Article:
what exactly is dry cleaning?

Posted by smol on

So… you’ve dropped your selected items at the dry cleaners, watched as they tagged your clothes and written you out a ticket. You’ve even gazed at the neatly wrapped dry cleaning all hanging in a row, awaiting collection. 

But how EXACTLY were these clothes cleaned and why can’t they just go in the washing machine?

Let’s take a look behind the dry cleaning curtains…

why dry? 

If you’ve got some silk, suede, velvet or leather hanging in your wardrobe then they are all probably going to be dry clean only items. You can check this by looking at the clothing care label and checking for the dry clean symbol but if you’re unsure what this looks like, check out our handy clothing care label guide for all the info! 

Ignore the label at your peril because if you put your dry clean-only items in your washing machine you run the risk of fabric damage and/or severe shrinkage!

tag along. 

It’s interesting to learn that the tag stuck on your item with all your details, the collection date and any info about particular stains, actually stays on your clothes throughout the entire process of the dry clean. So let’s follow the tag… its first stop involves a pre-treatment stage.


This is the point where any stains are treated. The dry cleaner will want to remove as much staining as possible at this point. Grease and oil stains are easier to remove when the clothes go through the actual dry clean, but water-based stains are not quite so easy so this pretreatment phase is important. 

dry clean.

The main event.  

Cleaning your clothes at home means using a washing machine, lots of water and of course some laundry detergent (like smol laundry capsules!). When clothes are cleaned at the dry cleaners they’re put into an appliance that looks similar to a washing machine (it’s actually a washer-extractor-dryer) but instead of using water and detergent it uses a liquid solvent such as perchlorethylene. 

The basket inside (which holds the clothes) spins around and the perchlorethylene is sprayed across the items. The movement of the clothes and the addition of the solvent results in the cleaning taking place. During this process, the old solvent that is dirty gets pumped out through a filter - cleaned - and then is used again and again during the programme.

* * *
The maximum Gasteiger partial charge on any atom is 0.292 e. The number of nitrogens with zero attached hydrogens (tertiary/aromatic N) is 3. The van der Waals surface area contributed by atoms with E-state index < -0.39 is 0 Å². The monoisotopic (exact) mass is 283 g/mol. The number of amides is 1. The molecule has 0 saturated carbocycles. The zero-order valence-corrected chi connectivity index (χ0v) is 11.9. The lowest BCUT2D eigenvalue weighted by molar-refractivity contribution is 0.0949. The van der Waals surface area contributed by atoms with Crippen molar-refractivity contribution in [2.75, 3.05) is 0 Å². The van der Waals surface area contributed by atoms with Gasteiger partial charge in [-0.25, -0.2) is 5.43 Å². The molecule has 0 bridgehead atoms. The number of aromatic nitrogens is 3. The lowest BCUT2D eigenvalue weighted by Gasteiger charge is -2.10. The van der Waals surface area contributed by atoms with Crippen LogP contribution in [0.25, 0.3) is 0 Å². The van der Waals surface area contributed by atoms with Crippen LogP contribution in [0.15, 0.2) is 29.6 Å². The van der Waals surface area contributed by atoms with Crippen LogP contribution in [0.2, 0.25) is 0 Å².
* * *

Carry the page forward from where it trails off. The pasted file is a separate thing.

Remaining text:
Once the cleaning is complete, the machine spins the clothes quickly to force out any solvent remaining in the items.

Lastly, the machine warms the clothes to dry them which also helps to evaporate any lasting remnants of any solvent.

stain check.

When the clothes are taken out of the dry cleaning machine they will be checked for any remaining stains. These can then be treated with small amounts of water, steam or by airing… however, older stains will always be harder to remove and sometimes, not even the dry cleaning will get them out.

press & pack.

Finally your clothes will be steamed or ironed and packed in a bag ready for collection.

dry clean cons.

  • It can become expensive

  • Strong chemicals are used

  • Items can get lost (i.e. go home in the wrong bag)!

  • There's no guarantee stains will be removed

  • Dry cleaners use a LOT of plastic wrap!

But with that being said…

Dry cleaning does have its advantages. 

Some clothes can really only be dry cleaned. On the whole it’s a gentler process than washing your clothes at home (hence why it’s recommended for delicate fabrics). Dry-cleaned items are also less likely to shrink or crease than items that are washed with water and detergent in a machine at home.

the DIY dry… 

If you’re tempted to give dry cleaning a try at home there are kits you can buy to give it a go. These tend to combine chemical stain removers with the heat and steam from your tumble dryer, iron or clothes steamer to achieve their stain removal. Dry cleaning at home is probably not going to deliver the same results as your local professional dry cleaners but for lightly soiled items they can be a good solution.

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